Sourdough Beer Bread

Week Twenty-Five: Beer Bread Week!

the 70s called... they want their styling back

the 70s called... they want their styling back

After tinkering with flavorings and non-alcoholic liquids, the next beer bread variation I wanted to try was to add some sourdough starter.  I used this recipe for the starter; but sadly, I finally had to lay that original one from back in March to rest, and start anew.  So sad!  Requiescat in pace, good and faithful starter.

Now, maybe this sounds a little batty to you, adding a yeasted starter into a quickbread.  It even sounds a little batty to me.  I wasn’t sure that it would do anything at all, really.  It certainly wouldn’t make the bread fluffier, as the yeast wouldn’t have time to grow and give off those gases that makes yeast-leavened bread airy and full of holes; and the use of baking powder (which activates as soon as it’s moistened) prevented any rising time.

But one thing that sourdough starter does have is acid.  Many acids, actually, for example, lactic and acetic acids.  Those two acids in particular are important dough conditioners, and produce much better flavors and textures.  In yeast bread, anyway.  How would it act in a quickbread?  Would the acids act on the dough immediately, or would they need time to provide any noticable change?  So many questions!  I had to give it a shot.

After many frantic hours of deliberation, pacing, and hair-tearing*, I decided to just mix everything all together at once, as opposed to mixing the starter and some of the flour together, giving it a rest, then mixing in the remaining ingredients.  After all, I know for a fact that given time, those amazing acids in the starter will certainly improve the texture and flavor of any given bread.  I was curious to know if they would act immediately.

Since I hate suspense, I’ll just tell you that the answer is no.  But the experiment was not in vain; not only do I know that information now, but the starter did lend a tangy complexity to the finished bread.  I was a little worried about the final texture, since I reduced the amount of beer used to compensate for the added moisture from the very liquid-y starter.

Based on my attempt earlier this week at swapping alcoholic beer for non-alcoholic root beer (not an abject failure, but not a success either), I thought it wise to keep as much beer in the mixture as possible.  Armed with a formula** for adding in that particular starter, I settled on reducing the beer from 12 to 9 ounces, an amount I considered relatively safe.  I added 3/4 cup of starter, which I felt would give an acceptable level of flavor, while not changing the basic beer bread too much.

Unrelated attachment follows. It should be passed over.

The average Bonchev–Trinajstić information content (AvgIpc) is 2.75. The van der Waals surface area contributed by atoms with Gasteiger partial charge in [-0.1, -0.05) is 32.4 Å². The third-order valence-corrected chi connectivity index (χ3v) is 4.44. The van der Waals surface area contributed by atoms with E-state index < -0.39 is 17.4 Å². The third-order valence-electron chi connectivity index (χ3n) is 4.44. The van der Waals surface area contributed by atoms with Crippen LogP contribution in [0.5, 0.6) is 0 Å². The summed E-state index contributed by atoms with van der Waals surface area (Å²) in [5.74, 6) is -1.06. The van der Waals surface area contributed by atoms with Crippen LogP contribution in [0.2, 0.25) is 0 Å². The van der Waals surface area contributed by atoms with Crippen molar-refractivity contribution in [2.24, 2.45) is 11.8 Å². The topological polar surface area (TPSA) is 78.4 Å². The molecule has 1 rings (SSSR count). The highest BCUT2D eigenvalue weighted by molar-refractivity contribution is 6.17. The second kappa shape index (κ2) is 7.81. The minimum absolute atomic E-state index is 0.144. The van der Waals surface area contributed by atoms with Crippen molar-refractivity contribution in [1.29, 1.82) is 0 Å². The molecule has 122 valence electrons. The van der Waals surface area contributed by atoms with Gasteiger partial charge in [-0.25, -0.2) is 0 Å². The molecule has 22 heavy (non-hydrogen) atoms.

In the end, the basic texture was pretty much exactly like the original beer bread, so a success there.  As for the rest, well… I say you’re just as well off making original beer bread.  The starter did lend a seductive note of sourdough to the smell, but there was only the faintest hint of it on the palate, and it had to build up on the back of your tongue as you ate a slice.  It was certainly not on the front of the taste, and could even be missed if you weren’t looking out for it.

Not that this turned out badly; it was quite the opposite, actually.  This was the variation most like the original, so far.  It was delicious, soft, buttery, slightly sweet, pleasantly crumbly and hard to slice, everything that the original was.  But that’s exactly why I’ll never make it again.  It’s kind of like when they re-made the movie Psycho, shot for shot.  Sure, it was pretty much as good as the first time around; but why bother with spending all the time and energy to fix something that ain’t broke?  The original is just fine, thank you very much, and we don’t need any sourdough starters or Anne Heches or Vince Vaughans mucking things up.  But thanks anyway.

(By the way, Vince Vaughan?  Seriously, Mr. Casting Director?)


* – Author’s claimed distress may be vasty exaggerated.

** – For every cup of liquid and all of the yeast in the original recipe, substitute instead 1/2 cup of starter, 5 ounces of liquid, and 1/2 teaspoon instant yeast.  In this application, I ignored the yeast.

And now, for something completely different:


Sourdough Beer Bread
Makes one 9 x 5 inch loaf

3 cups + 2 teaspoons all-purpose flour
3/4 cup sourdough starter, from this recipe
4 1/2 teaspoons baking powder
1/2 teaspoon salt
3 tablespoons sugar
3 tablespoons butter, melted and cooled slightly
9 ounces light beer, at room temperature

1.  Preheat oven to 350º F.  Lightly grease a 9 x 5 inch loaf pan, and sprinkle with 2 teaspoons all-purpose flour.  Shake the flour around until the whole interior is coated, then knock out the excess.

2.  In a medium bowl, whisk together the flours, baking powder, salt, and sugar.  Add the butter and beer, and stir with a spoon or spatula until moist and just combined.  Pour into prepared loaf pan.

3.  Bake at 350º F for 40 to 45 minutes, or until golden brown on top.  Remove from pan.  Cool at least 10 minutes on a rack before slicing.


1.  After the bread is baked, loosen the edges with a knife if needed, and gently knock the edge of the pan on the counter to release the loaf.

2.  This recipe can easily be made into muffins instead of a whole loaf.  Grease and flour a muffin tin as directed, and fill each cup about halfway full.  Bake for about 30 minutes, or until golden brown.  Remove from tin and cool on a rack.

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